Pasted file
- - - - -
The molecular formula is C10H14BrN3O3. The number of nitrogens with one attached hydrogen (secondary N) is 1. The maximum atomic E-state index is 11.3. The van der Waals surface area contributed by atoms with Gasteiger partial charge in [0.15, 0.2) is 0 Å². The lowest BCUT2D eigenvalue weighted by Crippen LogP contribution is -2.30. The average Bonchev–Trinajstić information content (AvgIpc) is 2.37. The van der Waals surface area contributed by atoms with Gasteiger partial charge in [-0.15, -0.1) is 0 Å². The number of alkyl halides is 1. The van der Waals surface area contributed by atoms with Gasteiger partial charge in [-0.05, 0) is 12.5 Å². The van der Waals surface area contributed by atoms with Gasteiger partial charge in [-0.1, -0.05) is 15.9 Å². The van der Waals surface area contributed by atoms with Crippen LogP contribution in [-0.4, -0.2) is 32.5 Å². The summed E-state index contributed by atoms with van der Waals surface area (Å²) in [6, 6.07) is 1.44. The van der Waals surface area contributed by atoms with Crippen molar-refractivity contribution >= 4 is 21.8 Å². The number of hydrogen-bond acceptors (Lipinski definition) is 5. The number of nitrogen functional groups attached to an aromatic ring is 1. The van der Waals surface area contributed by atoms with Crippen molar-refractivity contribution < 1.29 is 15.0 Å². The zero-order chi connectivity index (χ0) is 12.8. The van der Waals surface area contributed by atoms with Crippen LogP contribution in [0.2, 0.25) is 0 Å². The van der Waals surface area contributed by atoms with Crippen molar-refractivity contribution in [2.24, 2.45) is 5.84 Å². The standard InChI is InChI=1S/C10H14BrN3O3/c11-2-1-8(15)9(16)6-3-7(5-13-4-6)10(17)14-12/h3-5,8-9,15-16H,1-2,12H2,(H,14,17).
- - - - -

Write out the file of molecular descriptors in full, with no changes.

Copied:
The molecular formula is C10H14BrN3O3. The number of nitrogens with one attached hydrogen (secondary N) is 1. The maximum atomic E-state index is 11.3. The van der Waals surface area contributed by atoms with Gasteiger partial charge in [0.15, 0.2) is 0 Å². The lowest BCUT2D eigenvalue weighted by Crippen LogP contribution is -2.30. The average Bonchev–Trinajstić information content (AvgIpc) is 2.37. The van der Waals surface area contributed by atoms with Gasteiger partial charge in [-0.15, -0.1) is 0 Å². The number of alkyl halides is 1. The van der Waals surface area contributed by atoms with Gasteiger partial charge in [-0.05, 0) is 12.5 Å². The van der Waals surface area contributed by atoms with Gasteiger partial charge in [-0.1, -0.05) is 15.9 Å². The van der Waals surface area contributed by atoms with Crippen LogP contribution in [-0.4, -0.2) is 32.5 Å². The summed E-state index contributed by atoms with van der Waals surface area (Å²) in [6, 6.07) is 1.44. The van der Waals surface area contributed by atoms with Crippen molar-refractivity contribution >= 4 is 21.8 Å². The number of hydrogen-bond acceptors (Lipinski definition) is 5. The number of nitrogen functional groups attached to an aromatic ring is 1. The van der Waals surface area contributed by atoms with Crippen molar-refractivity contribution < 1.29 is 15.0 Å². The zero-order chi connectivity index (χ0) is 12.8. The van der Waals surface area contributed by atoms with Crippen LogP contribution in [0.2, 0.25) is 0 Å². The van der Waals surface area contributed by atoms with Crippen molar-refractivity contribution in [2.24, 2.45) is 5.84 Å². The standard InChI is InChI=1S/C10H14BrN3O3/c11-2-1-8(15)9(16)6-3-7(5-13-4-6)10(17)14-12/h3-5,8-9,15-16H,1-2,12H2,(H,14,17).